Constructor: Joel Fagliano
Relative Difficulty: Medium
Word of the Day: LUMET
Sidney Arthur Lumet (/luːˈmɛt/ loo-met; June 25, 1924 – April 9, 2011) was an American director, producer and screenwriter with over 50 films to his credit. He was nominated for the Academy Award as Best Director for 12 Angry Men (1957), Dog Day Afternoon (1975), Network (1976) and The Verdict (1982). He did not win an individual Academy Award, but he did receive an Academy Honorary Award and 14 of his films were nominated for various Oscars, such as Network, which was nominated for ten, winning four.
The Encyclopedia of Hollywood states that Lumet was one of the most prolific filmmakers of the modern era, having directed more than one movie a year on average since his directorial debut in 1957. He was noted by Turner Classic Movies for his "strong direction of actors," "vigorous storytelling" and the "social realism" in his best work. Film critic Roger Ebert described him as having been "one of the finest craftsmen and warmest humanitarians among all film directors." Lumet was also known as an "actor's director," having worked with the best of them during his career, probably more than "any other director." Sean Connery, who acted in five of his films, considered him one of his favorite directors, and a director who had that "vision thing." (Wikipedia)
Hey, you personally forgot to wish my crossword blog a happy one-month anniversary! Shame on you for doing that!
Today we've got yet another reasonably competent puzzle from Joel Fagliano. This makes what, three in a row?! I'm almost disappointed because I've very little to complain about here. Except for A LIE; obviously that sucks [2D: "That's ____ and you know it!"]. I suppose I've never met a partial I didn't loathe. But there's enough good stuff that I almost didn't notice it.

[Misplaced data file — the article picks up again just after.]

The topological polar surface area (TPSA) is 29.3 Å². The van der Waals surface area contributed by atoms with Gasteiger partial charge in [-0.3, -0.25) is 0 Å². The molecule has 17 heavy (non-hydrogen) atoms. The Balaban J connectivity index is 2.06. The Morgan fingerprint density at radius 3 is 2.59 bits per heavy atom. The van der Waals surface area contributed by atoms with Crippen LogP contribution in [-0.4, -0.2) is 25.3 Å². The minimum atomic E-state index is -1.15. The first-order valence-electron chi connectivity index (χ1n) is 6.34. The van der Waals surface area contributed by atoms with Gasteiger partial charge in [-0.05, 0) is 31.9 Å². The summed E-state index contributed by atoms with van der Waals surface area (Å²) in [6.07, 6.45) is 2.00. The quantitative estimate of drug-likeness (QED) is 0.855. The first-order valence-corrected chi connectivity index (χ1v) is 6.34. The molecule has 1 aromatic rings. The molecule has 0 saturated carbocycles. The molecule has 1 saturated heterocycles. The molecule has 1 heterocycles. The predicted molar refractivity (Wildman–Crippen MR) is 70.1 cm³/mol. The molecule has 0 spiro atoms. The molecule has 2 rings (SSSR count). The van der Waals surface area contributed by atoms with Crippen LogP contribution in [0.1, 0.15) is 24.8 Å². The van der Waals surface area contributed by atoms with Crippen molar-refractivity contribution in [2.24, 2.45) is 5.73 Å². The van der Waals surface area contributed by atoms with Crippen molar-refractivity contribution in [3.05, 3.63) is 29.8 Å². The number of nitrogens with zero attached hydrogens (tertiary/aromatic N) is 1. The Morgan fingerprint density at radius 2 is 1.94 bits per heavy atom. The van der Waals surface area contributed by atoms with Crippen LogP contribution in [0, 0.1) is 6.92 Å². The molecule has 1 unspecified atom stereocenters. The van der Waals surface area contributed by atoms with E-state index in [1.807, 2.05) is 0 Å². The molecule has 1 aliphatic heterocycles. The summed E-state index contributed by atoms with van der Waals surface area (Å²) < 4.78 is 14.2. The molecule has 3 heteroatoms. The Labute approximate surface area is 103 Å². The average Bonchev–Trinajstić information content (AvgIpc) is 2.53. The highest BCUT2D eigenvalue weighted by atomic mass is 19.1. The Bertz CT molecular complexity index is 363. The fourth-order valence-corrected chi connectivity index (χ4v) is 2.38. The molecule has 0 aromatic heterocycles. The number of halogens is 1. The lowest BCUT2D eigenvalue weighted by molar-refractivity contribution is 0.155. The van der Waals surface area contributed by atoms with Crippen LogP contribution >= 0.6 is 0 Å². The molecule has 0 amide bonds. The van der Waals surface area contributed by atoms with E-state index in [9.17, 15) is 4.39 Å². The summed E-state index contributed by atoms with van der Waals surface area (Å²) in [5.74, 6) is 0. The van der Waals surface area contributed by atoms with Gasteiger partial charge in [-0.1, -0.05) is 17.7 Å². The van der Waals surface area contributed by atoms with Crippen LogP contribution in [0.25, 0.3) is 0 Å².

Like BIBLE BELT, for instance [4A/4D: much of the Southeast U.S. is in it]. That's a fantastic answer, and it really ties the grid together. I like the way it spans across the puzzle, much like the BIBLE BELT itself. Well, except for that OAF up there in the north [1A: Buffoon]. I don't know how he got outside the belt, but there he is. Too bad that this BIBLE BELT is in the west and north, unlike the real one. For a second I was gonna say it's fitting for IMUS [5D: Radio host Don] to be crossing BIBLE BELT, because I mistakenly thought he was a conservative asshole. Turns out he's just an asshole.
Hey, did you know Don Imus kinda looks like both Robert Redford and John Cage? He totally does. I was going to post a side-by-side comparison here but apparently I'm the first person on the internet to figure this out, and I don't feel like making the image myself. I'm also NOT going to link you to the "Top 25 Men Who Looks Like Old Lesbians" listicle he's on that I found. You can find it yourself. Go ahead. It's on Cracked. He's #21.
Hello, Sidney LUMET, one of my favorite directors [7A: "12 Angry Men" director Sidney]. It's nice to see you again. Actually, looking at his filmography I'm noticing I've only seen something like four of his seven or so THOUSAND movies, which is shameful. So maybe I can't legitimately claim to hold him as a favorite. You will note that 12 Angry Men (his first film!) and Network are two of the greatest films ever though (biiiig difference in tone between those two...).
I'm slightly confused by EMAIL [6A: Part of the Sony hack]. I never learned the entire story about that whole thing. Is the answer meant to mean one single email or several? See, both EMAIL and PART are grammatically ambiguous so it's not clear. I guess it hinges on whether EMAIL(S) were the only target of the hack...which it looks like they weren't. There was also a bunch of other stuff like unreleased films and peoples' personal information. So I guess it's "part" in the broad sense (made up of a whole bunch of the same type of thing instead of just one thing), and EMAIL in the uncountable sense. The PART comprises a big goop of EMAIL, and the big goop of EMAIL composes the PART (Said part and whatever other parts in turn compose the hack). Uh oh. Wait, can an uncountable noun compose anything by itself? Isn't that a contradiction in terms, since grammatically it's just one element?
Ok, you know what? That clue sucks. But the rest of this puzzle's pretty good. Now go watch some great American art that is somehow available on YouTube even though it's not supposed to be:
Signed, Jonathan Gibson, bible suspenders of CrossWorld